When it comes to the sound profile of the Gateron Yellow switch, the sound of the yellow switch has a lot in common with the Red switch. The Gateron makes a very quiet sound when typing while giving the slight sensation of a deep and rich sound due to the presence of internal components.
Since the Yellow switch is as quiet as the Red switch, it is most popular with gaming communities, office workers, and central apartments, as loud and clicking sounds can be disruptive while working. From a game perspective, I think Gateron Yellow does a good job of sound and gives the player some advantages, such as hearing enemy footsteps.
In all of the Gartron switches, the spring and stem barely wiggled, but without close monitoring, it might barely be noticed. In the N/S direction, there is a minimal bit of rod wiggle, but it is usually not too annoying.
The E/W direction swing is even improved in this way, and it is said to be close to most normal Durock/JWK linearity, rather than being produced using specially modified molds. However, the switches also had almost no top housing wobble, with about 30-40% of the switches in the batch showing signs of small possible E-W wobbles. Despite the stem swing, the Gartron yellow switch is generally acceptable given its reasonable cost and superior performance.
Typing and Gaming Performance
The linear switch provides a smooth typing experience, perfect for everyday typing. For typists, the Gateron Yellow switch will be one of the best options for a fast and lightweight typing experience.
When choosing a mechanical switch, the game experience must be considered. Linear switches are often useful in games. Whether you’re playing for competition or just for fun, with smooth typing and silent sound, the Gateron Yellow switch is sure to give you a great gaming environment.
In terms of durability, the Gartron Yellow switch won’t disappoint you. Durability is a major consideration for users when choosing Gateron series switches due to their economical price, especially when compared to Cherry switches.
With a lifespan of 50 million keystrokes, the Gateron yellow switch can be easily used for a long time, even by aggressive hands. These switches don’t come with any warranty. Looking at the lifespan of the Cherry, Gateron is easy to cover up, but you should remember that there is no cherry switch in terms of durability to match.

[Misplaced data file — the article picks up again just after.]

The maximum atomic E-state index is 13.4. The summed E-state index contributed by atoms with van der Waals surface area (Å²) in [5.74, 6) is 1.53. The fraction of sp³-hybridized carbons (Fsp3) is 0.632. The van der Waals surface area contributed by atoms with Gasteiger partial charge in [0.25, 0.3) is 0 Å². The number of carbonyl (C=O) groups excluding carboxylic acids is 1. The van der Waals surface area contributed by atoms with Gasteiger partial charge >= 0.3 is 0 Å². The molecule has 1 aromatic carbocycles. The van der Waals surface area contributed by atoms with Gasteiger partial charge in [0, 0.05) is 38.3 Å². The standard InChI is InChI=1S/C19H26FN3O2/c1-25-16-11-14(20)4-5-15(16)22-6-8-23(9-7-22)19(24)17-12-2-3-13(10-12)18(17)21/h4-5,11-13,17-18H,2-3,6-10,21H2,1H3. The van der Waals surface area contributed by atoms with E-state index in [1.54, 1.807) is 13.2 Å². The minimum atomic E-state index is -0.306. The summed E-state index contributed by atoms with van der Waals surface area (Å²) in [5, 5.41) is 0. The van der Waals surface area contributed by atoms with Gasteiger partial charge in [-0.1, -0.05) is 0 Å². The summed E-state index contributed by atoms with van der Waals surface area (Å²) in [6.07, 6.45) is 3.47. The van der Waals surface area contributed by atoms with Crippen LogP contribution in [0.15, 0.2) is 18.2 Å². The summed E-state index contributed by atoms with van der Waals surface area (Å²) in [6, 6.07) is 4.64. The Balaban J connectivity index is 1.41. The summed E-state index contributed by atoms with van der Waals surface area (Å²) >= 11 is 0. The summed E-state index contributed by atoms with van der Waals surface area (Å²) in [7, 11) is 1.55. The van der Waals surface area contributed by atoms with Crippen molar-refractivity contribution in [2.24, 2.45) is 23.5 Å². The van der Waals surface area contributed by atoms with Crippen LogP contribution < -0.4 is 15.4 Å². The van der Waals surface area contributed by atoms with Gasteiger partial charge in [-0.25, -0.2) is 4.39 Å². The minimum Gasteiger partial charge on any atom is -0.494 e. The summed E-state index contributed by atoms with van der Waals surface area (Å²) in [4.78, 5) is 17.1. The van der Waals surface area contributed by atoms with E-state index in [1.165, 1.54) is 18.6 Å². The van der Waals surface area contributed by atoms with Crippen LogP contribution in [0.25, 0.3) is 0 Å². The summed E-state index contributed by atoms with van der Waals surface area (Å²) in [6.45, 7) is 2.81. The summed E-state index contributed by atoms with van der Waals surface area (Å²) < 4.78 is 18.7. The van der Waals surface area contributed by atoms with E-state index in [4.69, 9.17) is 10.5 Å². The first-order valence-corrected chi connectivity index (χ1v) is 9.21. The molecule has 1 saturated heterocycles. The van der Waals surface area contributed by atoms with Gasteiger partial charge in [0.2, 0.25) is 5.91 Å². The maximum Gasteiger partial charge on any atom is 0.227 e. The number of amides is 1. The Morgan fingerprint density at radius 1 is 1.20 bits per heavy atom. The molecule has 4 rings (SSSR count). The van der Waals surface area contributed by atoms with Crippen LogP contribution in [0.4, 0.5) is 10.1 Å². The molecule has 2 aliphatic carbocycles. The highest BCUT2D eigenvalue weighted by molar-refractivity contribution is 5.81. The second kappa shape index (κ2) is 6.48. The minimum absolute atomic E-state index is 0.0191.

So you don’t need to worry, as many people have been using the Gateron switch for a long time without serious problems, and reliability shouldn’t be a problem with Gateron Yellow. Pressing a key 50 million times with any mechanical switch is certainly a long life.
Gateron Red VS. Gateron Yellow
When looking for a linear switch, people often search for a red switch because they believe it’s the only option available right now. This is due to the fact that many brands only offer red linear switches, although the Gateron yellow switch is also considered to be the biggest competitor to its red counterpart.
When comparing the two switches, drive, touch, and feedback are the main differences between the Gateron yellow and Gateron red switches. The yellow switch is slightly heavier and has more feedback, while the red switch is very light and soft because the feedback is very weak.
People often find the red switch relatively soft and light, especially since the slightly larger button feedback is not so good. For those who find the red switch too light and soft and need slightly stronger feedback, we recommend the Gateron Yellow switch.
The Gateron Yellow switch is sleek and has a driving force of 50g, just 5g more than the 45g red switch. It will make a difference, but not much. You can feel it making the keycaps follow your finger more closely.
1. Are Gateron Yellows very loud?
Gateron Yellows are one of the quietest switches, although they are not designed to be quiet, mainly because they are linear and require very little force to drive.
2. How about the price of Gateron Yellow?
Gateron Yellow is available on different platforms at different prices, depending on availability and demand. Some sellers are selling the switches for $0.20 each, while others are charging $0.30.
3. Do you need to film Gateron yellow?
The Gateron yellow is one of the smoothest Gateron switches where there is absolutely no wiggle problem, meaning there is no need to film them. If you’re not sure, you can always test the wobble. To do this, remove one of the keycaps and try to move the rod of the switch. If the stem feels loose and can move freely, it is likely to benefit from the switch film.
4. Which Is Better Between Gateron Yellow and Gateron Black?
The Gateron Black and the Gateron Yellow are both linear switches that are more similar than different, with only one factor separating the two, the driving force. The most noticeable difference in experience is the weight of the buttons, with the Gateron Black significantly heavier than the Gateron Yellow. Heavier switches reduce the chance of typing errors, while lighter ones make it easier to touch type, leaving the choice up to personal preference.
In terms of sound, you’ll find that a Gateron Yellow sound is quieter than a Gateron Black sound because a switch with more driving force will naturally be louder. For those who want a heavy-duty switch, Gateron Black is the better choice, while for typists who prefer a lighter switch, Gateron Yellow is clearly the best choice.
Gateron Yellow is a linear switch designed and manufactured by Gateron to match their linear switches such as Gateron Red and Gateron Black. The Gateron Yellow is a linear switch that bears a distinct resemblance to the Gateron Red, with a slightly heavier spring for a 50g drive and a Red for a 45g drive. In this article, we have a detailed review of Gateron Yellow. If you want a sturdy, reliable switch with moderate power, the Gateron Yellow is an excellent choice that will give you a super smooth typing experience. If you are going to buy Gateron Yellow switches, I hope this article will be helpful to you.